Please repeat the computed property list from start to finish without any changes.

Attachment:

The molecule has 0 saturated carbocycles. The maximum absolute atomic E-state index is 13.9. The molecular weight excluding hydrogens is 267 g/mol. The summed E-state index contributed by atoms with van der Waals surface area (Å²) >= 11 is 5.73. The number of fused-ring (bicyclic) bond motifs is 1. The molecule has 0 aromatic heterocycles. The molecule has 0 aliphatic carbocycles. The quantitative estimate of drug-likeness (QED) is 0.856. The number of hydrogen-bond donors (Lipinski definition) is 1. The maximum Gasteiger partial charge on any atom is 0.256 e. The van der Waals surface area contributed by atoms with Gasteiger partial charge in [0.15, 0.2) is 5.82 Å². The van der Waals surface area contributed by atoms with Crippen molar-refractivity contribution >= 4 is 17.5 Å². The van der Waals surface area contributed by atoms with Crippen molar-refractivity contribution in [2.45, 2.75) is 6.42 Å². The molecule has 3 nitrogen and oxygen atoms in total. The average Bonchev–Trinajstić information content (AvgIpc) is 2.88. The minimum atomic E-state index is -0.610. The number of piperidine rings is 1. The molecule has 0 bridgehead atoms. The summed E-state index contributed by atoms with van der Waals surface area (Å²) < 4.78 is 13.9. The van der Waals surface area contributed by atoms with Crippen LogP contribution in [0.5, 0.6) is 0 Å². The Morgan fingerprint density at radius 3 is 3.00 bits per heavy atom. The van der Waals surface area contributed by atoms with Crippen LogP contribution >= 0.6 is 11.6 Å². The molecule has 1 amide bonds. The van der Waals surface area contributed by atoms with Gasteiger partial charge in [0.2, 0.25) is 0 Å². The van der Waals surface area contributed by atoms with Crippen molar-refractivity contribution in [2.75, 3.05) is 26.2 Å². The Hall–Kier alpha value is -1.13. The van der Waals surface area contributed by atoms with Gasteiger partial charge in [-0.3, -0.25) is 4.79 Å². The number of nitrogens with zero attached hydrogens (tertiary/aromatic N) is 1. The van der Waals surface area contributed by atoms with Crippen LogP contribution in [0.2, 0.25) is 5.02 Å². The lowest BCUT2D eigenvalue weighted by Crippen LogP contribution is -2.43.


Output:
The molecule has 0 saturated carbocycles. The maximum absolute atomic E-state index is 13.9. The molecular weight excluding hydrogens is 267 g/mol. The summed E-state index contributed by atoms with van der Waals surface area (Å²) >= 11 is 5.73. The number of fused-ring (bicyclic) bond motifs is 1. The molecule has 0 aromatic heterocycles. The molecule has 0 aliphatic carbocycles. The quantitative estimate of drug-likeness (QED) is 0.856. The number of hydrogen-bond donors (Lipinski definition) is 1. The maximum Gasteiger partial charge on any atom is 0.256 e. The van der Waals surface area contributed by atoms with Gasteiger partial charge in [0.15, 0.2) is 5.82 Å². The van der Waals surface area contributed by atoms with Crippen molar-refractivity contribution >= 4 is 17.5 Å². The van der Waals surface area contributed by atoms with Crippen molar-refractivity contribution in [2.45, 2.75) is 6.42 Å². The molecule has 3 nitrogen and oxygen atoms in total. The average Bonchev–Trinajstić information content (AvgIpc) is 2.88. The minimum atomic E-state index is -0.610. The number of piperidine rings is 1. The molecule has 0 bridgehead atoms. The summed E-state index contributed by atoms with van der Waals surface area (Å²) < 4.78 is 13.9. The van der Waals surface area contributed by atoms with Crippen LogP contribution in [0.5, 0.6) is 0 Å². The Morgan fingerprint density at radius 3 is 3.00 bits per heavy atom. The van der Waals surface area contributed by atoms with Crippen LogP contribution >= 0.6 is 11.6 Å². The molecule has 1 amide bonds. The van der Waals surface area contributed by atoms with Gasteiger partial charge in [0.2, 0.25) is 0 Å². The van der Waals surface area contributed by atoms with Crippen molar-refractivity contribution in [2.75, 3.05) is 26.2 Å². The Hall–Kier alpha value is -1.13. The van der Waals surface area contributed by atoms with Gasteiger partial charge in [-0.3, -0.25) is 4.79 Å². The number of nitrogens with zero attached hydrogens (tertiary/aromatic N) is 1. The van der Waals surface area contributed by atoms with Crippen LogP contribution in [0.2, 0.25) is 5.02 Å². The lowest BCUT2D eigenvalue weighted by Crippen LogP contribution is -2.43.